Oil and gas companies’ spending on environment, health and safety issues will balloon 60 percent to $56 billion in 2030, up from $35 billion in 2011, as heavily publicized environmental disasters have increased regulatory scrutiny, a Lux Research study says.
Upstream oil and gas producers — the companies that pull the raw material from the earth — currently lead EHS spending and will continue to lead the charge for the foreseeable future, Lux says. However, pressures from the general public and regulators will force midstream providers — those firms chiefly concerned with storing, transporting and marketing oil and gas — to ramp up their EHS spending, according to Using Technology to Drive Improvements in Health, Safety, and Environment.
Upstream producers now bear the brunt of EHS cost, as they spend $0.70 per barrel of oil equivalent, compared to midstream operators that spend less than $0.01 per barrel of oil equivalent. However, midstream companies now need to navigate past interest groups and journalists before every major project, especially since Enbridge’s 2010 spill in Michigan, and will need to invest accordingly, the report says.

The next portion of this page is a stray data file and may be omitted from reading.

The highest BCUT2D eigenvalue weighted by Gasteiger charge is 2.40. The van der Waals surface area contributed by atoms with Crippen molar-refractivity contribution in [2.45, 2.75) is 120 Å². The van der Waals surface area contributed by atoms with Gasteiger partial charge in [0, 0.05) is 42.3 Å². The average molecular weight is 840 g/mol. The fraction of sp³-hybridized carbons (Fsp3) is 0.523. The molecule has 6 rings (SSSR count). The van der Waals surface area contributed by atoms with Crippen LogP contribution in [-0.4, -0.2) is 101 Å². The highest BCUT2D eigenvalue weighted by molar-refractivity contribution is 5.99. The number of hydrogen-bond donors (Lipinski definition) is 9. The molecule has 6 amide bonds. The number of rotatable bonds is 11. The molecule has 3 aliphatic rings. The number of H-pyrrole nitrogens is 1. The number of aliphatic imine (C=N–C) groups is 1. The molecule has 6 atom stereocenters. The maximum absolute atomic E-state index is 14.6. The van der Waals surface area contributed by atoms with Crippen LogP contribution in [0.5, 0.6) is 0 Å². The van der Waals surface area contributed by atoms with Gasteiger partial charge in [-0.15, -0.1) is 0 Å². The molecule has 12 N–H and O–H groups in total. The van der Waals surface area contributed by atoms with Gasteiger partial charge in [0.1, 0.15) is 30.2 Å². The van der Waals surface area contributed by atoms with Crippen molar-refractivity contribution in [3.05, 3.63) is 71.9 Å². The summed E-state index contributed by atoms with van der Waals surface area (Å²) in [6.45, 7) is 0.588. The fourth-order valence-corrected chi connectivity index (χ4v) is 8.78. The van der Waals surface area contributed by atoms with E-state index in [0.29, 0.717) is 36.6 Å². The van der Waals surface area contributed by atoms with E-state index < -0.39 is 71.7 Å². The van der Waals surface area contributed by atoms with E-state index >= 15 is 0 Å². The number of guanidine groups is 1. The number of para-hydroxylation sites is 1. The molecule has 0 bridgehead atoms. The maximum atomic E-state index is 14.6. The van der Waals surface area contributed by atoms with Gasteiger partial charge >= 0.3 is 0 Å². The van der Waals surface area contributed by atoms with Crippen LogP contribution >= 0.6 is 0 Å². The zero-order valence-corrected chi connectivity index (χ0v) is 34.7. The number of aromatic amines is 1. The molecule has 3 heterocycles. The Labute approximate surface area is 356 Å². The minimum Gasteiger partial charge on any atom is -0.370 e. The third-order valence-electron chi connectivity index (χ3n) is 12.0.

The US will continue to dominate spending. More than 39 percent of all EHS expenditure is in the US, where spilling a single barrel of oil currently costs producers $8,000 in penalties. Regulations from the EPA and others will keep the US the largest EHS market for the foreseeable future.
Leak containment and detection is a key market, the report says. Innovations focused on leak containment and pipeline leak detection are well positioned on the Lux Innovation Grid. Envirovault, AdOil, Synodon, Kimtron, Opgal and Creaform 3D, all tout deployable technologies that assist maintenance personnel.
The report is part of the Lux Research Exploration and Production Intelligence service. Last October, the research firm published a report that found the cost of replacing a barrel of produced crude rose from $6 per barrel in 1998 to $27 per barrel in 2011. The cost increase comes as exploration and production companies are forced to look to harsher climates and deeper seas to replace reserves and make up for declining production from mature fields, the report says.